23 and sends it to B. Then A selects C A = 7 (gcd(7,22) = 1) and computes
d A = 19. Similarly, B selects CB = 5 (coprime to 22) and computes d B = 9.

The Shamir protocol begins.
 B : 2 1 = lo7 mod 23 = 14.
(Step 1) A
 B : 5 2 = 145 mod 23 = 15.
(Step 2) A
B : z = 1519 mod 23 = 19.
(Step 3) A 3
(Step 4) B computes 5 4 = 19â€™ mod 23 = 10.
We can see that B has received the message m 10.
=
ElGamal Encryption
2.5
Let there be users A, B , C, . . . , who wish to communicate each other secret
messages but have no secure communications channels. In this section,
we consider a cipher suggested by Taher ElGamal [ElGamal (1985)l which
solves the problem and uses only one message pass in contrast to threepass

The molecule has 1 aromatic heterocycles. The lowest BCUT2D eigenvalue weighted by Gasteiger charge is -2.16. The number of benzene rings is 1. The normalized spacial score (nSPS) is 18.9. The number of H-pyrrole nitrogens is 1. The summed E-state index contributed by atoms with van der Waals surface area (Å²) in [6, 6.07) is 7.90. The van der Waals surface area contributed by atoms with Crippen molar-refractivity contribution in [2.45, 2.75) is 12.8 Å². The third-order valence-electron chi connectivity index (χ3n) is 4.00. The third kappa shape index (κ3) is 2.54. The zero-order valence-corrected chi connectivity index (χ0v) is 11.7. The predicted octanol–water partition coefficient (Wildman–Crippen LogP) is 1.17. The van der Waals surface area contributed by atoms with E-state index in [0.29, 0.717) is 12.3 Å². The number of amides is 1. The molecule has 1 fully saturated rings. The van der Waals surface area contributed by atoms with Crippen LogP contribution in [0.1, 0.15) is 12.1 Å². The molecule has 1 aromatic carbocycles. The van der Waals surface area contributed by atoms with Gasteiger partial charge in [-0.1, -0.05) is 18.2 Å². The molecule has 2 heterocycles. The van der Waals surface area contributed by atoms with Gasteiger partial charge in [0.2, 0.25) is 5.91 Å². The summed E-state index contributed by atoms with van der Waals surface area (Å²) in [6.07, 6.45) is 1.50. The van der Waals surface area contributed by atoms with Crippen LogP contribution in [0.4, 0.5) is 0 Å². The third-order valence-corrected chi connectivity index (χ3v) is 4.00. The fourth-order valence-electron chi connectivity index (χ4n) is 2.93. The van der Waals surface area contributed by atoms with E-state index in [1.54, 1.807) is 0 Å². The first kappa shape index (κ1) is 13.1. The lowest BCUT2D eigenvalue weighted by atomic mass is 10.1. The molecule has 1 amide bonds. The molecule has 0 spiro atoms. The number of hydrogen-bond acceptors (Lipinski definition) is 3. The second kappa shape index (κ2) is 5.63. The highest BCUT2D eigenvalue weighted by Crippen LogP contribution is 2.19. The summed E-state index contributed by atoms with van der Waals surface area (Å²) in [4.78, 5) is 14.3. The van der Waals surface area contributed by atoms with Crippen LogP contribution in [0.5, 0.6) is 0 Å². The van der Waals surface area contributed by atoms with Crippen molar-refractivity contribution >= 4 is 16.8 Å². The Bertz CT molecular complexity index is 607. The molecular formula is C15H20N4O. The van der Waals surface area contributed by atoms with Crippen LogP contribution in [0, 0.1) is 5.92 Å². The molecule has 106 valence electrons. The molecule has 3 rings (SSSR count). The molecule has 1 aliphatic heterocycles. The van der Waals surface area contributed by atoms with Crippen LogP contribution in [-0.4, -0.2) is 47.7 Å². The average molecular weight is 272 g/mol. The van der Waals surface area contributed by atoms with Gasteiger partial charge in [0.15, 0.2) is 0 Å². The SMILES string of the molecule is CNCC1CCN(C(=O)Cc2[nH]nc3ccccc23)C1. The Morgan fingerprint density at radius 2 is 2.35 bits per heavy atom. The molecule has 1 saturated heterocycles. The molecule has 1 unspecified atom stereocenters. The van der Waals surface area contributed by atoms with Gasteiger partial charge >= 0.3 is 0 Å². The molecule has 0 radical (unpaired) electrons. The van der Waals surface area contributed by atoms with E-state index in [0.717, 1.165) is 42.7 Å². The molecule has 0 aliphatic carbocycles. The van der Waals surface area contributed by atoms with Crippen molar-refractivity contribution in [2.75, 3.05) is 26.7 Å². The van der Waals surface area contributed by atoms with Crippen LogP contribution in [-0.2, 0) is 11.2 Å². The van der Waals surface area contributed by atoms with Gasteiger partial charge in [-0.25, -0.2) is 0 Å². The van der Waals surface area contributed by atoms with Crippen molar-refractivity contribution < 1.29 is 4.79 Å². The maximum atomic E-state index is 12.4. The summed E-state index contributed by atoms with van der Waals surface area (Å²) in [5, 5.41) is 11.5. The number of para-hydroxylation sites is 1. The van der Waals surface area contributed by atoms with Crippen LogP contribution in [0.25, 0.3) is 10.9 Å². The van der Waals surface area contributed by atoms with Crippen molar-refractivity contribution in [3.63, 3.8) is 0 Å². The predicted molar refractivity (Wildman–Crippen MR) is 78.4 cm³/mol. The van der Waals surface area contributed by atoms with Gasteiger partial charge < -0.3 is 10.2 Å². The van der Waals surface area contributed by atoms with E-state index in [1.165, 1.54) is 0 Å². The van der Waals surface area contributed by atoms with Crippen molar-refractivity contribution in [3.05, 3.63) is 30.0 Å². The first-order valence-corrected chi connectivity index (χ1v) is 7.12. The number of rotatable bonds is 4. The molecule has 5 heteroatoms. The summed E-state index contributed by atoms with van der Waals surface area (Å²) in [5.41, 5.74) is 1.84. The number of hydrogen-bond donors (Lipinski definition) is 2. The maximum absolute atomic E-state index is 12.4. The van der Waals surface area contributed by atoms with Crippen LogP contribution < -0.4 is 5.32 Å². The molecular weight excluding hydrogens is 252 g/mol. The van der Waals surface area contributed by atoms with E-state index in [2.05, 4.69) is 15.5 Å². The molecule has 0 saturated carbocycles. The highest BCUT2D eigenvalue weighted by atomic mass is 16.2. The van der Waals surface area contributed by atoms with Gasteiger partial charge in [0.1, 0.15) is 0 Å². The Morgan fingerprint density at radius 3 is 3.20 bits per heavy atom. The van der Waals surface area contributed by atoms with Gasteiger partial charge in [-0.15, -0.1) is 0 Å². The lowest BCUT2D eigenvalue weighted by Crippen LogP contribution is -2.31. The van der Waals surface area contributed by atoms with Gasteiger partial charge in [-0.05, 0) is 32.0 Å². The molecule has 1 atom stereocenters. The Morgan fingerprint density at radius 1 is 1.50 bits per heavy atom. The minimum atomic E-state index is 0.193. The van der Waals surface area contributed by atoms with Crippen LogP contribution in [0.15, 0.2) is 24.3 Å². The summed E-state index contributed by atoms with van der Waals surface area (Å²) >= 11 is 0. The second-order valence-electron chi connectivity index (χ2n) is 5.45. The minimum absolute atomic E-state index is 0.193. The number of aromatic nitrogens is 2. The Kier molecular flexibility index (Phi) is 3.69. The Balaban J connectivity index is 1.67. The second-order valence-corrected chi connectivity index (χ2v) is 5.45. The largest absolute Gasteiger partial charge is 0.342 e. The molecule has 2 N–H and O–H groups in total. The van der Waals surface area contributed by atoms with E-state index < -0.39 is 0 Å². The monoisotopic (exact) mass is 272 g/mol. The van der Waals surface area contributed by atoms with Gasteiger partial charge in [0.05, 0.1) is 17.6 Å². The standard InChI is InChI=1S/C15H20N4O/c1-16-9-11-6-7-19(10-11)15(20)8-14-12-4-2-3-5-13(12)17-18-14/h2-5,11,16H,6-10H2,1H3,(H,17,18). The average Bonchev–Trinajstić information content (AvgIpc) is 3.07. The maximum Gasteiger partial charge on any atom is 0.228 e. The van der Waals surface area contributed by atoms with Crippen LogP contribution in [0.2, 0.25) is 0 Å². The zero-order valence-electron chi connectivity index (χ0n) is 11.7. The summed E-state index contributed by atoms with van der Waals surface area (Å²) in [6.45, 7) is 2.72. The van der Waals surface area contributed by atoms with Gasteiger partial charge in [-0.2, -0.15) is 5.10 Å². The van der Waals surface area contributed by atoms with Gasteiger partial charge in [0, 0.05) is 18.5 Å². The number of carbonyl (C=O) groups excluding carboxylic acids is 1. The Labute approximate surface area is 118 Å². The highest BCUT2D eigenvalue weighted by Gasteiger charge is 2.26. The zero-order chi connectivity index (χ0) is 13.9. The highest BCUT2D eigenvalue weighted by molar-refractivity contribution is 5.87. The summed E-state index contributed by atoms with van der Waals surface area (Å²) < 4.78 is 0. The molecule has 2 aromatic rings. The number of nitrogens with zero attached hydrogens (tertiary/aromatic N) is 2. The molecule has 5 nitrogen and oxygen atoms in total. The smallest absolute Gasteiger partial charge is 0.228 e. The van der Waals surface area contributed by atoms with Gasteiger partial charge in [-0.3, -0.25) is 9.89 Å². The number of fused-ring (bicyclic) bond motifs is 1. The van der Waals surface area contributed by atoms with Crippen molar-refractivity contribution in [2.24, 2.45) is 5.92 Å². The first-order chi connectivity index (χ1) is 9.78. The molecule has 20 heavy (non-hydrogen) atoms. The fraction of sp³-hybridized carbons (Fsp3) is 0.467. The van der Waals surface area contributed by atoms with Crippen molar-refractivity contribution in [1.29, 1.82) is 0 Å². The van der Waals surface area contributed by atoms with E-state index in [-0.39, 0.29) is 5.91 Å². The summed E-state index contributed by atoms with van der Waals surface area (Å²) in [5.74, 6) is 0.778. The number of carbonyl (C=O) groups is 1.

protocol by Shamir. In fact, the ElGamal scheme is based on DiffieHellman
keyagreement protocol which is used for a pair of users to obtain a common
secret key. The message is then encrypted by multiplication with that key.
For any subsequent messages the secret key is computed anew. Proceed to
the details of the method.
For the whole group of users a large prime p and integer g are chosen
so that distinct powers of g be distinct numbers modulo p (cf. Sec. 2.2).
Numbers p and g are transmitted to users in clear and may be used by all
users of a network.
Public Key Cryptosystems 25
Then every user selects his/her own secret number ci (private key),
1 < ci < p  1, and computes the corresponding public number di (public
key),
di = gci mod p . (2.24)
This results in Table 2.3.
Table 2.3 User keys in ElGamaI system.
Public key
User Private key
Let's show now how A transmits a message m to B. We shall assume,
a in the case of Shamir cipher, that the message is represented as a number
s
m < p.
Step 1 A generates a random number k, 1 5 k 5 p  2, computes